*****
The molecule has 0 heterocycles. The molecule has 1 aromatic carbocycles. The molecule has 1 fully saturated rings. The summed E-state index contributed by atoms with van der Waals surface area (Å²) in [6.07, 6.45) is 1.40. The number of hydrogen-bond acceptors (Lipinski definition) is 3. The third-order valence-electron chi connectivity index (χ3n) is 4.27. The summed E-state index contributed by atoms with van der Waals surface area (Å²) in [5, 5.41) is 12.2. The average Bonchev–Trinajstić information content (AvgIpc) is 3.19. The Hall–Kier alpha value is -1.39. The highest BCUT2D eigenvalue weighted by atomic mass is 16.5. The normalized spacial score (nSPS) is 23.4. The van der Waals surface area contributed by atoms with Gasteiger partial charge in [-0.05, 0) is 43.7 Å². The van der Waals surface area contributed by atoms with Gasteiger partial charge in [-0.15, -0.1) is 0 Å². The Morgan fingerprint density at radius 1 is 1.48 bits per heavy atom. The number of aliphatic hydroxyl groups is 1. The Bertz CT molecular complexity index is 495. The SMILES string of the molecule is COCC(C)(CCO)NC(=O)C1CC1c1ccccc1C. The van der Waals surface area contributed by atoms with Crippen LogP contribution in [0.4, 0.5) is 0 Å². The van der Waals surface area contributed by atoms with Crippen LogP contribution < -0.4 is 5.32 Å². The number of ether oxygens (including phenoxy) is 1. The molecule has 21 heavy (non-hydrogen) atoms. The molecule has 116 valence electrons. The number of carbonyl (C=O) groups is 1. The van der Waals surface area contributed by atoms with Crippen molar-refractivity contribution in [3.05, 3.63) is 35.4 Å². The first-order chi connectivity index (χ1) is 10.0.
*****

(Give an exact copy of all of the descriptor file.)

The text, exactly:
The molecule has 0 heterocycles. The molecule has 1 aromatic carbocycles. The molecule has 1 fully saturated rings. The summed E-state index contributed by atoms with van der Waals surface area (Å²) in [6.07, 6.45) is 1.40. The number of hydrogen-bond acceptors (Lipinski definition) is 3. The third-order valence-electron chi connectivity index (χ3n) is 4.27. The summed E-state index contributed by atoms with van der Waals surface area (Å²) in [5, 5.41) is 12.2. The average Bonchev–Trinajstić information content (AvgIpc) is 3.19. The Hall–Kier alpha value is -1.39. The highest BCUT2D eigenvalue weighted by atomic mass is 16.5. The normalized spacial score (nSPS) is 23.4. The van der Waals surface area contributed by atoms with Gasteiger partial charge in [-0.05, 0) is 43.7 Å². The van der Waals surface area contributed by atoms with Gasteiger partial charge in [-0.15, -0.1) is 0 Å². The Morgan fingerprint density at radius 1 is 1.48 bits per heavy atom. The number of aliphatic hydroxyl groups is 1. The Bertz CT molecular complexity index is 495. The SMILES string of the molecule is COCC(C)(CCO)NC(=O)C1CC1c1ccccc1C. The van der Waals surface area contributed by atoms with Crippen LogP contribution in [0.4, 0.5) is 0 Å². The van der Waals surface area contributed by atoms with Crippen LogP contribution < -0.4 is 5.32 Å². The number of ether oxygens (including phenoxy) is 1. The molecule has 21 heavy (non-hydrogen) atoms. The molecule has 116 valence electrons. The number of carbonyl (C=O) groups is 1. The van der Waals surface area contributed by atoms with Crippen molar-refractivity contribution in [3.05, 3.63) is 35.4 Å². The first-order chi connectivity index (χ1) is 10.0.